A diabetic man in his early 30s stepped on broken glass in the hallway
of his house, and two small pieces lodged their way into his foot.
Because of diabetic neuropathy, which is nerve damage that causes a lack
of feeling in the feet, he didn’t have pain or even know the glass
was stuck in his foot for nearly a week. That is, until his wife noticed
the wound on the bottom of his foot. She brought her husband to the
St. Mary Center for Wound Care and Hyperbaric Medicine, where a podiatrist removed the glass and treated his wound.
“People with diabetes need to inspect their feet daily because the
blood is not circulating well down there,” said Carrie Dixon, wound
care director. “If this patient had not come to our center for treatment,
this situation could have been much more debilitating and damaging. His
wound could have become severely infected, that infection could have then
spread to the bone and caused gangrene, and eventually he could have had
a limb amputation. These are the types of serious situations we see every
The St. Mary Center for Wound Care and Hyperbaric Medicine in Apple Valley,
California, opened in 2010 as an outpatient facility dedicated to the
treatment of chronic and non-healing wounds. As the only specialized wound
care clinic in the High Desert, the center treats patients of all ages
for diabetic wounds, lower-extremity wounds, vascular problems, some burns,
ulcers and other medical issues.
Proper treatment of wounds is critical and will prevent medical complications
and possible amputation. Those who have an open wound for more than 30
days should be seen by a specialist at the wound care center, said Dixon.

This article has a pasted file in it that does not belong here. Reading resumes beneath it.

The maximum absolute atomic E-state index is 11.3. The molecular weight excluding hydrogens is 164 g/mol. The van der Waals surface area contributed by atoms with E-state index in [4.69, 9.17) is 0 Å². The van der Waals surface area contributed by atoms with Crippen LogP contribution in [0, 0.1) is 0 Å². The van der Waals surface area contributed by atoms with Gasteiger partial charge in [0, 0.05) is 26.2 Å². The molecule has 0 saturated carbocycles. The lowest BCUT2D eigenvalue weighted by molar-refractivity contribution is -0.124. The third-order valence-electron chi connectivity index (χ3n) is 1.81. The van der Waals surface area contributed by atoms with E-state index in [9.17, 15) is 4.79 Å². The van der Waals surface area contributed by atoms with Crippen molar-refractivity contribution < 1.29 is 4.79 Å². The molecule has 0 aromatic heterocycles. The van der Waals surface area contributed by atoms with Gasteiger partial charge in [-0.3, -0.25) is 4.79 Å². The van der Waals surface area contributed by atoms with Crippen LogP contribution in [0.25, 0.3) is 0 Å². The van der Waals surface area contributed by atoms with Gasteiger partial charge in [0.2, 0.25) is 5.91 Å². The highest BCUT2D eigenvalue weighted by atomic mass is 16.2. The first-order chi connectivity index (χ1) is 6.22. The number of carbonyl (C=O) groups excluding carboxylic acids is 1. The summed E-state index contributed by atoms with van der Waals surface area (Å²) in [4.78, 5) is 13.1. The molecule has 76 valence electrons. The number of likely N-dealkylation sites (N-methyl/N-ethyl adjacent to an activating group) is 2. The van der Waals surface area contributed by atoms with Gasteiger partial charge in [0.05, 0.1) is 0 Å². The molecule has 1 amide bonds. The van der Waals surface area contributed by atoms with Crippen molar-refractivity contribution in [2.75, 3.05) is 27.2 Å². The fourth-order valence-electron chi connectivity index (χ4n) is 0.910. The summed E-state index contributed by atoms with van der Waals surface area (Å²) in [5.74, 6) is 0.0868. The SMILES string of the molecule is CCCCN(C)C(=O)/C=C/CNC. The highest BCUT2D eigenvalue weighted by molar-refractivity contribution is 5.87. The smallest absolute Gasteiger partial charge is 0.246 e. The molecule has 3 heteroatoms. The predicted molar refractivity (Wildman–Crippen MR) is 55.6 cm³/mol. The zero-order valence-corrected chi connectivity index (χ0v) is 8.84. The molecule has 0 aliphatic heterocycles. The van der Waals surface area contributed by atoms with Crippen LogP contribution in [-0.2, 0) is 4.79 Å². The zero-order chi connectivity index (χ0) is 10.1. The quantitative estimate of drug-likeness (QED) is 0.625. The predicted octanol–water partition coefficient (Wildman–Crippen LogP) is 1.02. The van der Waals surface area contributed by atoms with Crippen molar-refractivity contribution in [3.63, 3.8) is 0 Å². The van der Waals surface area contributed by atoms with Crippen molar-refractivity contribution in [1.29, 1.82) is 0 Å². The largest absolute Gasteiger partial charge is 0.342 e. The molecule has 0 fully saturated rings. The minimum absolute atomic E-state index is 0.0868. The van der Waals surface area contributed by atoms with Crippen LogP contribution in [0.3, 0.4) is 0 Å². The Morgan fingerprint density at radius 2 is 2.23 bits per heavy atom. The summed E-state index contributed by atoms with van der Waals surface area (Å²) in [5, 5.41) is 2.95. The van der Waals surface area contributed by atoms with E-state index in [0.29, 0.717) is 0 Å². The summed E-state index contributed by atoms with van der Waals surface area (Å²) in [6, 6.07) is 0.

At the center, a multispecialty team of dedicated physicians works together
to heal patients, using the most advanced wound care techniques and products,
from skin grafts to biological skin substitutes and hyperbaric oxygen
therapy chambers. This team is comprised of general surgeons, a plastic
and reconstructive surgeon, a vascular surgeon, an infectious disease
physician and a podiatrist, as well as nurses who are wound care certified
and diabetic wound care certified.
“A lot of patients go to their primary care doctor for a chronic
wound, but they aren’t specialists in wound care and often don’t
have all of the proper supplies or care techniques,” Dixon said.
“Just like you’d go to an endocrinologist for your kidneys,
you’d come to the wound care center to see a specialist when it
comes to ‘ouwies’.”
Treating a chronic wound is often more than skin deep. Specialists at the
wound center see firsthand how it can truly heal lives.
“Giving hope to those with chronic wounds is huge. We have people
come to our center who have had a wound for what seems like forever, and
they’re frustrated because it affects their quality of life on a
daily basis. For people with a wound on their foot or leg, it’s
physically hard to even get out and take a walk. Sometimes there is a
distinct smell with a wound and that affects their confidence,”
Dixon said. “We want people to know that we are here, and we will
help them heal.”
Learn more about the
St. Mary Center for Wound Care and Hyperbaric Medicine. Learn more about
St. Mary Medical Center.
This information is not intended as a substitute for professional medical
care. Always follow your healthcare professional's instructions.